In his Aug. 14 letter, Paul Friedman writes that the United States is defined by its borders.
I assume that he means America can be summed up by its rivers. One, of course, is the Rio Grande to the south. Perhaps, the other is the Niagara River to the north which includes Niagara Falls and separates Canada from New York state.
When he addressed the Republican National Convention in 1992, President Reagan acknowledged that the United States was an empire with interests that reached far beyond its borders. But, he said that the American empire was unique in history because it was "an empire of ideals" only.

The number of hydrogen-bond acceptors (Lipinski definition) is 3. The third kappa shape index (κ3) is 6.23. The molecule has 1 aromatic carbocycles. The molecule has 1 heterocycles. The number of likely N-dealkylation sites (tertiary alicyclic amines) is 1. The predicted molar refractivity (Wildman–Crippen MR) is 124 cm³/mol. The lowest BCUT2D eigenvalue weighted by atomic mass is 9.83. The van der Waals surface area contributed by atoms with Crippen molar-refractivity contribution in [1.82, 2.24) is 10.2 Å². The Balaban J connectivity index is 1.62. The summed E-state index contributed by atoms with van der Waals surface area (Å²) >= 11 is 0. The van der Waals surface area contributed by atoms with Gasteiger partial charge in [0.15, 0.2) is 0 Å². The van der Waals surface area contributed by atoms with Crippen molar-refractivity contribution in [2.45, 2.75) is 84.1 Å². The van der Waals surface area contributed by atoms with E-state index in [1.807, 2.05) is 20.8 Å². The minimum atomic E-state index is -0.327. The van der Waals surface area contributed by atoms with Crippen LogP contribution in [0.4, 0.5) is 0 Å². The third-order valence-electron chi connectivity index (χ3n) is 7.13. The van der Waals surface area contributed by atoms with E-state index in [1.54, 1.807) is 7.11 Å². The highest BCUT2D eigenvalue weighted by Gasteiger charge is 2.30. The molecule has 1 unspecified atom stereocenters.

He went on to say that America sought to influence others only to bring to them freedom, peace and prosperity and not to dominate them so as to enrich its own national power and wealth.
During his presidency, Reagan granted amnesty to millions of undocumented immigrants because he felt that all immigrants, documented or not, were a tremendous asset, both in their hard work and in their love for America.
During the late 1930s, when Nazi persecution of Jews was becoming ever more blatant and obvious, thousands, and perhaps tens of thousands, of European Jews sought to enter the United States as refugees from Nazism. But, our country refused to grant refugee status to most of these Jews and thereby unintentionally helped to condemn them to an almost certain death. Perhaps, we were worried that these refugees might bring diseases and corrupting influences into our society.
Paul Friedman ends by exhorting that I may not like the answer if America continues to allow entry to immigrants with insufficient, or no, paperwork.
One thing's for sure. I certainly don't want to have anything to do with his answer.